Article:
Being in a love hate relationship with “Love”

BY RILEY FANNING

Staff Writer

The new romantic-comedy themed Netflix original series “Love” is cleverly obvious. The title alone is direct and succinct, and the show follows the well worn trope of an unplanned life collision between a seemingly sweet, but unfortunate looking nerdy guy and a super hot, cool party girl.

This show is no complex matrix of characters though, nor is it riddled with a gamut of subplots. “Love” is simple. Gus is a wannabe screenwriter, working as an on set tutor for a child actress. Mickey is the program director of a radio show about relationships.

The characters appear markedly different in behavior, which off the bat begs the question of how these two could possibly meet, let alone fall in love. While the layout is a somewhat basic format, the distinction lies in the addition of some surprising elements not usually tackled in this sort of genre, such as an exploration of addiction and sobriety struggles.

The show’s first couple of episodes are very meandering, consisting of large time blocks spent introducing the audience to the protagonists individually, rather than as a pair. While this can get a bit tedious at times, the drawn out filming adds depth to the individuals and fleshes out their characteristics, as opposed to a sole focus on an all encompassing love story.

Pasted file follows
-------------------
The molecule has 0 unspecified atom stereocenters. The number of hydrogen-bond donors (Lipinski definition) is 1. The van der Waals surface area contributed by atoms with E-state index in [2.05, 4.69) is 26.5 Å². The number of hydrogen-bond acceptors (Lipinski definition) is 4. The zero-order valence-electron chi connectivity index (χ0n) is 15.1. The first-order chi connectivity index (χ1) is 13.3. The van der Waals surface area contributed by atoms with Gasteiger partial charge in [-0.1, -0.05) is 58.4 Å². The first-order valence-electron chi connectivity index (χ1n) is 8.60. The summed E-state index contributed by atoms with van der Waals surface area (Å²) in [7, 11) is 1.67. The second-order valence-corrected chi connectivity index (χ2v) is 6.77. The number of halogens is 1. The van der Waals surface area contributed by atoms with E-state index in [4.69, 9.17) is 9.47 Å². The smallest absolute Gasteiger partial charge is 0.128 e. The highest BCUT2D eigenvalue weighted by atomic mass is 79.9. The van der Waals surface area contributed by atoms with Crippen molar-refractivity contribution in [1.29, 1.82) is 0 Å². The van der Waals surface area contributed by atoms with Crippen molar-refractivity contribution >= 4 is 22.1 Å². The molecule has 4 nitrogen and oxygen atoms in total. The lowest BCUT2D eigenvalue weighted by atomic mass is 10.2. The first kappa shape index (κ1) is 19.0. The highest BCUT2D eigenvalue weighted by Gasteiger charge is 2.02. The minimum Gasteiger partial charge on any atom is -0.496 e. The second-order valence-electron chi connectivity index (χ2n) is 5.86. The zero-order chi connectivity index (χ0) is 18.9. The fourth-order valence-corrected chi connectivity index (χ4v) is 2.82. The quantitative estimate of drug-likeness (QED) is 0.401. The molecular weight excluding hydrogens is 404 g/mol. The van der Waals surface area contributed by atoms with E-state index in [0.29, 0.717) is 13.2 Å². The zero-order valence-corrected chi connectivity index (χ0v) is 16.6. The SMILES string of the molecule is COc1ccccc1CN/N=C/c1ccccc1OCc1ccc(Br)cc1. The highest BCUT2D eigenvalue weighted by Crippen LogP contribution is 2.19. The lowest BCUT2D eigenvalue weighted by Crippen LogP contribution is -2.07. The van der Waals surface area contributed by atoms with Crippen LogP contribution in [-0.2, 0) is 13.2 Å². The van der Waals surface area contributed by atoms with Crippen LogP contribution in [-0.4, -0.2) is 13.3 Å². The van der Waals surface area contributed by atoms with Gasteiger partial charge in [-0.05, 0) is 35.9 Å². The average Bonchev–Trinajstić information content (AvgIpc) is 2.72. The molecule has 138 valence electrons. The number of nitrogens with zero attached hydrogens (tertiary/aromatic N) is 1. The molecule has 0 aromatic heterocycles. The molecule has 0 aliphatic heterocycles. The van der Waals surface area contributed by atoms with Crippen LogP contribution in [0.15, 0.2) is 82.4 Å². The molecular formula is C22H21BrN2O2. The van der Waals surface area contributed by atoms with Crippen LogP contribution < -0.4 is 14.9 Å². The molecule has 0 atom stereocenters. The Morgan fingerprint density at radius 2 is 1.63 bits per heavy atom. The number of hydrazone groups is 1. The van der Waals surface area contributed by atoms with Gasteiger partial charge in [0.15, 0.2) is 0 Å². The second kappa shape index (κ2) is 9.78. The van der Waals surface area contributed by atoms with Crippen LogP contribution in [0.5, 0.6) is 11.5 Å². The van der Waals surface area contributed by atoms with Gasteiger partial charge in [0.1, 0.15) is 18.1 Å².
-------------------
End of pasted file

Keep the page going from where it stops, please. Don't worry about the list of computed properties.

The likability levels of the main characters fluctuate enormously with each episode. Gus and Mickey have major personality flaws, making them both hilarious and painful to watch. There are also many intentionally awkward moments in dialogue, which helps add a dimension of realism to the show.

Instead of perfectly phrased declarations of love, characters say the wrong thing, experience frequent awkward silences and never know quite what to do. In fact, most of the time all of the characters say or do the wrong thing. They misread signals, force expectations upon one another and generally do not get along in the way one would expect to see in a show based around the notion of romantic love.

In its own offbeat quirky way, “Love” is essentially a watered down, yet much more relateable version of stereotypical rom-com movie. Life is not perfectly phrased, and real love is not a fairy tale. Most of us fall in and out of awkward encounters and brief flirtations while exploring the dating landscape. The accurate portrayal of love as complicated and uncomfortable is what gives this show an edge.

While the season is not perfect, and could definitely use some fine tuning in the editing room, “Love” is a charming slice of realism in a usually outright unrealistic genre. The somewhat slow start is redeemed through the development of the different relationships and situations, helping the series to really pick up speed in its latter half. The finale leaves you with a with an appetite to know more, and a desire to see the antics of Gus and Mickey in season two.

The Flyer gives the first season of “Love” a 7/10.

 

 

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